25 years ago, in February of 1989, filmmaker John Cassavetes died. One of the greatest actors of his generation, Cassavetes mostly turned his back on appearing in front of the camera in favor of self-financing a series of highly personal, deeply polarizing films that continue to vex critics, actors, directors and audiences alike.
I discovered Cassavetes in a book a long time before I discovered him on a screen. He gave me some good advice at a time when I needed it. Paraphrasing: If you’re the kind of artist who hears a voice and you stop listening to that voice, the voice will stop talking to you. I made major life-decisions based on this advice from an interview in a book and I’ve never regretted it.
I first saw Cassavetes as an actor when I was a kid watching The Dirty Dozen on TV with my dad. I saw the films he wrote and directed much later when a retrospective came to my local art house theater in Nashville. The films were scheduled as double features, but I wasn’t sure if I was supposed to pay for each one. The woman taking tickets told me that if I could sit through the first one, the second one was free.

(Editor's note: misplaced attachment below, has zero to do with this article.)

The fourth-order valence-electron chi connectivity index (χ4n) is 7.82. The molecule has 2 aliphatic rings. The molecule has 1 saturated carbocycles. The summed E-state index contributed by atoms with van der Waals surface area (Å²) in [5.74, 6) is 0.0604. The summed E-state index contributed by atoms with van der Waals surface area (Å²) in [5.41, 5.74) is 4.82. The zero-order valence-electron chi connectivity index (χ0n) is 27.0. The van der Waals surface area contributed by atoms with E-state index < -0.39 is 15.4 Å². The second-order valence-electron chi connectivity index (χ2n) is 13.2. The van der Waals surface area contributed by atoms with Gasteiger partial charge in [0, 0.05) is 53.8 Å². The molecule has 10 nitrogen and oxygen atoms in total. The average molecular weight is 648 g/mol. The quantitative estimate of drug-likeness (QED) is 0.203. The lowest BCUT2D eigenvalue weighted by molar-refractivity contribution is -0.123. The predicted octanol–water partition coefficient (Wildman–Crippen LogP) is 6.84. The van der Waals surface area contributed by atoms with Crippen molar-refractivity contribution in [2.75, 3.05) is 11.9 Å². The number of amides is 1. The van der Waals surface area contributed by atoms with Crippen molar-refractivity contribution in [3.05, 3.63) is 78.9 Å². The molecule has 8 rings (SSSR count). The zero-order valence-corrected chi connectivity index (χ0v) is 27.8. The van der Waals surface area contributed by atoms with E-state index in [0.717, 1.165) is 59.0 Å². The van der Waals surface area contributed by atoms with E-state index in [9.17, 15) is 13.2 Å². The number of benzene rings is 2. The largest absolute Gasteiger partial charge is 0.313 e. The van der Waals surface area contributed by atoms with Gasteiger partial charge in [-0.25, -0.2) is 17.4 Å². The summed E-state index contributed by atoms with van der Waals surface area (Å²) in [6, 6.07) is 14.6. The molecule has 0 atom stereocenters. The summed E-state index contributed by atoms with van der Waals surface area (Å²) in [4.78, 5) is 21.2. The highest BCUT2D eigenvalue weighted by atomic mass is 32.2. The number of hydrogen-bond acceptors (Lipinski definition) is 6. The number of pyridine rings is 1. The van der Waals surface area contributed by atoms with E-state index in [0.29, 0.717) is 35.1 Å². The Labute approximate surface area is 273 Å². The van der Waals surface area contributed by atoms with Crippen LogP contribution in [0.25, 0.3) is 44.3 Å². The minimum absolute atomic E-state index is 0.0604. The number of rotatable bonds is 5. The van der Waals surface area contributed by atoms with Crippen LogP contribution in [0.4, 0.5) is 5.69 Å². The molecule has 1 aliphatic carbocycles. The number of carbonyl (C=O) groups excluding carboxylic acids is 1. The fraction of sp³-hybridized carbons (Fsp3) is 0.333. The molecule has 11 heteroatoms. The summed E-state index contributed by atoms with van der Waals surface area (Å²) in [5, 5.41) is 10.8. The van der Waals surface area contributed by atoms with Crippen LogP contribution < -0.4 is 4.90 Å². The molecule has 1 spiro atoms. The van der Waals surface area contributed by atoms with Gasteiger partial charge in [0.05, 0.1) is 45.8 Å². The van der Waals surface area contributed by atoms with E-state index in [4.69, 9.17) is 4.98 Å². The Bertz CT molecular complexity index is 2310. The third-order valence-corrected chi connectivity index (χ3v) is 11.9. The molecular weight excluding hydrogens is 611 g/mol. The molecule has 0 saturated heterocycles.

I love these challenging films and this challenging artist who was so maddeningly unrelenting in his love for his art, his family, his friends and his audience. He loved them all so much he’d accept nothing from them — or us — but the absolute best of ourselves. He expected revelations and he found them. And he filmed them.
Here is the man with his friends and family working on one of his greatest…